Haidar Abdalla Adam

Haidar is a Sudanese man in his thirties. He was forced by life’s circumstances to support his five siblings; he dropped out of school and left his homeland in search on an income. Haidar found stability in Lebanon as a cleaning company employee with a monthly salary. He was happy he was able to provide for his family, he sure didn’t know his life will turn into a living hell.

Haidar was home in Medawwar resting from a long day at work when the glass windows shattered injuring his right hand, causing him intense pain. Red Cross paramedics dressed his hand and evacuated him to Jeitawi hospital where he was asked to pay 2 million LBP to be admitted. When he refused, they advised him to go to Rafic Hariri University Hospital since he was already registered with the United Nations. Upon his arrival at Rafi Hariri University Hospital, he was not admitted, nor attended to, under the pretext that there were no beds available. He waited with a relative of his on the sidewalk, holding his injured hand, and trying to overcome his broken spirit. After multiple attempts, he was finally admitted in the early morning hours.

He did a couple X-Rays, and underwent a first surgery following the United Nation’s approval, which covered 75% of the cost, while Haidar’s friends collected the remaining amount. Haidar waited for a full month before he could start physiotherapy sessions through “Doctors Without Borders”, despite the urgent need and his inability to cover the costs. The sessions continued for months, but the pain still kept him up at night. Seven months later, he returned to the hospital and underwent a second surgery with the support of SAMS organization. Today, Haidar no longer feels the pain, but he still cannot feel his fingers, and can barely move them. Thus, he was unable to return to work, losing his source of income. Haidar had to move from one apartment to another due to his inability to pay the rent.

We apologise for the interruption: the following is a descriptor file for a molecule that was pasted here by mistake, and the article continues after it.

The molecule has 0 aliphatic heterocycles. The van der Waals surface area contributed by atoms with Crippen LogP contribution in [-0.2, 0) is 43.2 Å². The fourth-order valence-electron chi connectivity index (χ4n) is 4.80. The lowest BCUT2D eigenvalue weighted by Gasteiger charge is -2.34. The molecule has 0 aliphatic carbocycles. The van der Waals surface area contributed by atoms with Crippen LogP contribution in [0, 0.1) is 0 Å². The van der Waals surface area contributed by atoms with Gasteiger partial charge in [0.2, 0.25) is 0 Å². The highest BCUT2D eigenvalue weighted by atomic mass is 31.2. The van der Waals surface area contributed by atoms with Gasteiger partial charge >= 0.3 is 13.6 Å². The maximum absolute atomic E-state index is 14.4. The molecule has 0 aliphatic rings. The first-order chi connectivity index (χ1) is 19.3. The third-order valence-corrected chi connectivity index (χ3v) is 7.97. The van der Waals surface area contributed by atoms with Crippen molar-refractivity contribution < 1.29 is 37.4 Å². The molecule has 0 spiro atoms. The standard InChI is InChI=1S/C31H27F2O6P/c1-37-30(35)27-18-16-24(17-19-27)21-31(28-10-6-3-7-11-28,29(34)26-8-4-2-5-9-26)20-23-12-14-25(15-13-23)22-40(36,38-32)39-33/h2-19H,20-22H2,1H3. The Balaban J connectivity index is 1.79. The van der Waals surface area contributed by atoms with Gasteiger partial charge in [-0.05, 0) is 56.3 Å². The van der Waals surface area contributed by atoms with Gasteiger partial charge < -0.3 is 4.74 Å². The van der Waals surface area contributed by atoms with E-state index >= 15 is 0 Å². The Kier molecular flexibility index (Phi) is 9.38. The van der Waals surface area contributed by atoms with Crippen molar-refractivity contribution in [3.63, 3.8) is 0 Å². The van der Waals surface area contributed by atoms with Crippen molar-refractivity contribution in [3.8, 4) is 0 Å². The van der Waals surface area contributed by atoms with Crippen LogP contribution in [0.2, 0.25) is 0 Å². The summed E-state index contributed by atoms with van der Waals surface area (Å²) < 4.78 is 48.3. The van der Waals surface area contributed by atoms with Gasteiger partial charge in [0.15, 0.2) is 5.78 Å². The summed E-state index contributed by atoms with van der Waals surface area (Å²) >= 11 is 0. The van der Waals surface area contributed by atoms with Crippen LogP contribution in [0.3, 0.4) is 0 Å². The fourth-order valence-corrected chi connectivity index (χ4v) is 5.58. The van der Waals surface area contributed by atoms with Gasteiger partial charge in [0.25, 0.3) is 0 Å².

Today, Haidar found the support he needed so much. He currently lives with his girlfriend, and he adapted to his hand condition. However, he still cannot see a future for himself in Lebanon nor in Sudan. He feels hopeless sometimes and wishes to die to escape his life.

Haidar stresses that compensation for those affected by the blast is a must, so they can continue to live in dignity. He also strongly urges Lebanese officials to move forward with the investigation to hold responsible parties accountable. He asks those criminals: “what would you do if this happened to you?”, maybe they still have a bit of conscience left in them.